Fort Armstrong was constructed in 1836 to protect the Kat rivers valuable source of water. It was named after Captain Armstrong who fought in the area along side the Cape Mounted Rifles during the 6th war of land dispossession.
Because of its relative isolation, the fort was designed to operate independently if need be. It had wattle and daub barracks that could accommodate up to 30 mounted men with ordnance stores, a powder magazine, officers quarters, kitchen stables and cells. A few meters away was a cattle kraal.
The forts first test came when forces led by Maqoma and Kona took possession of it for about a month. On 22 February 1851, Major-General Henry Somerset, son of the Governor of the Cape, Charles Somerset, reclaimed it – killing 46 people and taking 560 prisoners including 400 women and children. Six male settlers were killed and 25 sustained injuries.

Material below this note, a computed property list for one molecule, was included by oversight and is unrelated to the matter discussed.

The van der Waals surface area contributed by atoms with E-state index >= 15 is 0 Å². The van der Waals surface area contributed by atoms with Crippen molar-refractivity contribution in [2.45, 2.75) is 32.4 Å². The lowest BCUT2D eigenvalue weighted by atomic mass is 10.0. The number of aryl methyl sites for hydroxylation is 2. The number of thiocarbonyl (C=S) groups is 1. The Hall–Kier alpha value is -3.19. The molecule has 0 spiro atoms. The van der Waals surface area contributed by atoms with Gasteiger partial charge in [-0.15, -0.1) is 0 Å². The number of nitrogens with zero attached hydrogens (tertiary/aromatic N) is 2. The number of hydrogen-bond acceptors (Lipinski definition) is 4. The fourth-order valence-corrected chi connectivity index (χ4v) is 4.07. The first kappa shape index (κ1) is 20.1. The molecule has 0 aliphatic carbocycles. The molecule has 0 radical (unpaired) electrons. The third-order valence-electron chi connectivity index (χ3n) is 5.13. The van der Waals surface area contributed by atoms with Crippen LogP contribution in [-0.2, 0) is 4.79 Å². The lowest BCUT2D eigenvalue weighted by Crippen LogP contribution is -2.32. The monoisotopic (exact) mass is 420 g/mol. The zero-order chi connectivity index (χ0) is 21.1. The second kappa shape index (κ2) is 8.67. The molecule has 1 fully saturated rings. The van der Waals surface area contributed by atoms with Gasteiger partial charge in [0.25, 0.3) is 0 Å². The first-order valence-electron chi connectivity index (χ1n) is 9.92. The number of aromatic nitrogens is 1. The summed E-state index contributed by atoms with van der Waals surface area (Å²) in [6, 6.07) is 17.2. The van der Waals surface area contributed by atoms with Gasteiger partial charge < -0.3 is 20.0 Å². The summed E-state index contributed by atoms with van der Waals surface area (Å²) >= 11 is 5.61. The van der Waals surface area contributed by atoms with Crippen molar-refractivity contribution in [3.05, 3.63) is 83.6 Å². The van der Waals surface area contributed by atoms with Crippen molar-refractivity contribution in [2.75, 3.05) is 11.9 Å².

During the 8th war of land dispossession of 1853, William Uithaalder a Khoi who had served in the Cape Corps, led an attack on and took over control of the Fort. Colonial forces consisting of 200 British soldiers, 400 Burghers, 200 Fingoes and volunteers from Grahamstown under Commandant Currie regrouped and launched two howitzer attacks against the fort, partially destroying what they built to protect themselves in order to oust Uithaalder.
Before or after finding the 1 litre cache container, a full self guide tour can be done quite easily including a climb to the top.